LYNNFIELD — The town is looking to spend $5,258,429 on capital projects in fiscal year 2024, Town Administrator Rob Dolan said during last week’s Select Board meeting.

Dolan has proposed a $3,030,929 capital budget for FY24 as well as a separate $2,227,500 spending plan that consists of American Rescue Plan Act (ARPA) funds the town received. President Joe Biden signed ARPA into law in 2021. The town spent $3,885,490 for the first round of ARPA spending last year.

While Dolan explained that the first year of ARPA funds primarily reimbursed the community for COVID-related expenses, he said the second round of ARPA spending will allow the town to make “major investments” in the community.

“These are investments the community would never have been able to afford,” said Dolan.

Dolan has proposed using $742,500 in APRA funds to improve classroom ventilation at Lynnfield High School. He recommended that $715,000 be used to update the air conditioning, heating and ventilation systems at the Senior Center.

“That will improve air quality,” said Dolan.

Dolan has also proposed spending $200,000 to help finance the cost of replacing the dilapidated tennis courts at LHS. The varsity tennis teams are unable to play matches at the tennis courts, which were last refinished in 1991, because they are cracked and damaged. Both varsity teams have been playing matches at Lynnfield Middle School’s tennis courts during the spring sports season.

School Committee member Jamie Hayman, who has been helping Serving Lynnfield organize the Craig Stone Gala, thanked Dolan and the Select Board for allocating the $200,000 in ARPA funds for the LHS tennis courts’ project. The fundraiser’s proceeds will be used to help finance the cost for the new tennis courts in addition to the ARPA funds and a $50,000 state grant that was included in the 2022 economic development.

“I am very appreciative of the support Serving Lynnfield has received from the Select Board and the town administrator, for the replacement of the tennis courts at LHS,” said Hayman. “We are excited for next week’s gala and fundraiser that will hopefully push us over the top financially and allow this project to be completed this summer, benefitting the entire Lynnfield community.”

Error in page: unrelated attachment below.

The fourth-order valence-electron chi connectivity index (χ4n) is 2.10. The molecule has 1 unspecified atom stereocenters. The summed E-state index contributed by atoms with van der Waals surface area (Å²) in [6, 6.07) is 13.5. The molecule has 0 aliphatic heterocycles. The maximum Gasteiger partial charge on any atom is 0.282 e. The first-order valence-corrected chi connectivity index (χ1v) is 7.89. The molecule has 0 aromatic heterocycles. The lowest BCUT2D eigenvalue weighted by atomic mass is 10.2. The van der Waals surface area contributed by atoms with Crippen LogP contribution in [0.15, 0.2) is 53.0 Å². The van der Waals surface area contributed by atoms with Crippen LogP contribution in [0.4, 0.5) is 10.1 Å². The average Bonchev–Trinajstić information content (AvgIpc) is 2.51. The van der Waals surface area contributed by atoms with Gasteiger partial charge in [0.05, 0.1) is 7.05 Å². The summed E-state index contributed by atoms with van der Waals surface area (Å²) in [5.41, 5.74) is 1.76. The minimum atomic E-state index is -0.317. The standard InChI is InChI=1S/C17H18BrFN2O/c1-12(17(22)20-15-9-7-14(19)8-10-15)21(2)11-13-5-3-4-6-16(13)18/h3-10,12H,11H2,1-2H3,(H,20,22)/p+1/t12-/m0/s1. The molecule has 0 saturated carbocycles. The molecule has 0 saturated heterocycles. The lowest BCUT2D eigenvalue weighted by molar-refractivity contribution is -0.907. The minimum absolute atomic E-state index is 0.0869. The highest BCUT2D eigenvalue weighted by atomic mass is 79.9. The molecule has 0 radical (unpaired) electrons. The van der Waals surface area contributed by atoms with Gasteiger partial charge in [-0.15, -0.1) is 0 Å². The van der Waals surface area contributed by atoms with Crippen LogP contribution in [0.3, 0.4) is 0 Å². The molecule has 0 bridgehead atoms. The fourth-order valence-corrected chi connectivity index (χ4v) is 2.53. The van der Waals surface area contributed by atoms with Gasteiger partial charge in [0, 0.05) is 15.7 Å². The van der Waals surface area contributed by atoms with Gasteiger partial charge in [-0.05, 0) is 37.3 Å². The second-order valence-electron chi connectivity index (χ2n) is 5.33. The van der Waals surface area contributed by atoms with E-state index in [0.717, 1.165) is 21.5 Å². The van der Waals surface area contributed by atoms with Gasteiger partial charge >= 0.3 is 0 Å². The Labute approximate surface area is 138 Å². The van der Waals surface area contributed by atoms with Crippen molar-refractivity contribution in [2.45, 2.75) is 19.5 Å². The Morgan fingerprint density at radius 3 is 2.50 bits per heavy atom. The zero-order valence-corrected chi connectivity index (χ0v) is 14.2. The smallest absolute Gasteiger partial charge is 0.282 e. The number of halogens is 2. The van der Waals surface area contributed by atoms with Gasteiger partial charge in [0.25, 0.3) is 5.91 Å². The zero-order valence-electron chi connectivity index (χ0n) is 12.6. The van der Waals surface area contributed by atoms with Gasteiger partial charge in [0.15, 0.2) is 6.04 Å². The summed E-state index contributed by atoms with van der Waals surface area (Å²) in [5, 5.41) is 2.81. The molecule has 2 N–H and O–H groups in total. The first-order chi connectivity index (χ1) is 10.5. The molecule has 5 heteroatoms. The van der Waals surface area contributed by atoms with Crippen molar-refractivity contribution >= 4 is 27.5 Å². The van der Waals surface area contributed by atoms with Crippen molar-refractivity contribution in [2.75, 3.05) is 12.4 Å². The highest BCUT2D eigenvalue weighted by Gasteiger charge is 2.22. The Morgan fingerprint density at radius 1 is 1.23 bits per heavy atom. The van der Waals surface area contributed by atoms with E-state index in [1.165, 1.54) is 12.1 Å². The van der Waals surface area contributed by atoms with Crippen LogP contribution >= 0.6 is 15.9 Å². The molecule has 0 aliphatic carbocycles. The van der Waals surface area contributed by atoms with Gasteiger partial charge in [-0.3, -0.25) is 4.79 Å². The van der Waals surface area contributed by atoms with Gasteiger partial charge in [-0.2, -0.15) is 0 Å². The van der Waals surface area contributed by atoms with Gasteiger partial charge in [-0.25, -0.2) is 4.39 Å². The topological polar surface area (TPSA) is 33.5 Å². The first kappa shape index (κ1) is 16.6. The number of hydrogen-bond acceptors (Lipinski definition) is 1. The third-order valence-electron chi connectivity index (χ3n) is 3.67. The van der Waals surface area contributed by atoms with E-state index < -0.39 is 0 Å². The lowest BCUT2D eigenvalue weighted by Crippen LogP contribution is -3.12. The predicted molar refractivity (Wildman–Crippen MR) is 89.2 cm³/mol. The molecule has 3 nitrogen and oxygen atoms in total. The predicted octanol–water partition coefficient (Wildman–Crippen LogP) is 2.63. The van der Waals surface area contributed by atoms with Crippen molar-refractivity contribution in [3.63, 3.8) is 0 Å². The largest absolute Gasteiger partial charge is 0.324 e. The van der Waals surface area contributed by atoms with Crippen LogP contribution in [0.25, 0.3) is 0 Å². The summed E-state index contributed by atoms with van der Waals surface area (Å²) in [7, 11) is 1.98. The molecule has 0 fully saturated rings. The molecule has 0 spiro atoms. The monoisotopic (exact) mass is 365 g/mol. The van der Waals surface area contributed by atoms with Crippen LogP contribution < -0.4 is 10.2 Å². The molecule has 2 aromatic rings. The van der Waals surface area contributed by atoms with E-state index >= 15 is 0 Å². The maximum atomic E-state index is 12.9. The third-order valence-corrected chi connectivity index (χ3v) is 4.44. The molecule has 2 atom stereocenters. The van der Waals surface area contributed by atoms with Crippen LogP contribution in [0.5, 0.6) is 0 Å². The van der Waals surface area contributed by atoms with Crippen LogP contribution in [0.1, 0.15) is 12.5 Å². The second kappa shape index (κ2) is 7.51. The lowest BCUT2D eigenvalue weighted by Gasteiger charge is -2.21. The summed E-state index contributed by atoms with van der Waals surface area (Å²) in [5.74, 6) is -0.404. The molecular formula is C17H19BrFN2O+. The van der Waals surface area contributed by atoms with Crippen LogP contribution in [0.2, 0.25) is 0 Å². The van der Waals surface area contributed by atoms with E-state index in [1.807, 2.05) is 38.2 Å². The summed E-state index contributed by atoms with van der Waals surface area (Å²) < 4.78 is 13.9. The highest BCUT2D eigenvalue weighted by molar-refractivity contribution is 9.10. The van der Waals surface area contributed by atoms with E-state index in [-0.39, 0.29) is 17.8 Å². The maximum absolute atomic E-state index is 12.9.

Dolan said the second round of ARPA spending includes $150,000 for the Wakefield-Lynnfield Rail Trail’s final design. He also said $150,000 is proposed being used to help finance the cost for the new War Memorial that will be located on the green space adjacent to South Common Street and the Town Common.

The town administrator said the ARPA spending plan also includes $110,000 for a large dump truck for the DPW,

$75,000 for two additional police cruisers, $50,000 for a Ford F-150 pickup truck for the DPW and $35,000 for police equipment.

“These are all major investments,” said Dolan. “We would never have been able to fund these projects due to our revenue challenges. We still have a little bit of ARPA money left.”

While Spring Town Meeting will be voting on the town’s FY24 capital budget, the APRA spending plan will not be approved Town Meeting because the town received the funds as part of a federal grant.

Select Board Chairman Phil Crawford said the town is “very fortunate” to have been given the ARPA funds.

“We can use these funds for large projects,” said Crawford. “It’s one-time money and we have used it in a responsible manner for the town.”

Capital budget

In addition to the $2,227,500 ARPA spending plan, Dolan said the capital budget for FY24 totals $3,030,929.

“We have increased our capital budget by over 30 percent,” said Dolan. “We are aggressively spending to invest in our community.”

Dolan said the FY24 capital budget includes $550,000 for road construction. He said the town will also be receiving Chapter 90 funds from the state that will be used for road construction.

“We all recognize that the roads have deteriorated the last few winters,” said Dolan. “But I must say, over the last two years, we have spent more money on our roads than in any time in the history of this community. This year, we are proposing an over $1.2 million investment in our roads. In the past, we have often struggled to fund road construction because we had between $700,000 and $800,000 in local money and state money to spend on them. I want people to know that although the roads are a challenge, we are making the largest investment we have ever made and will do our best to continue that trend.”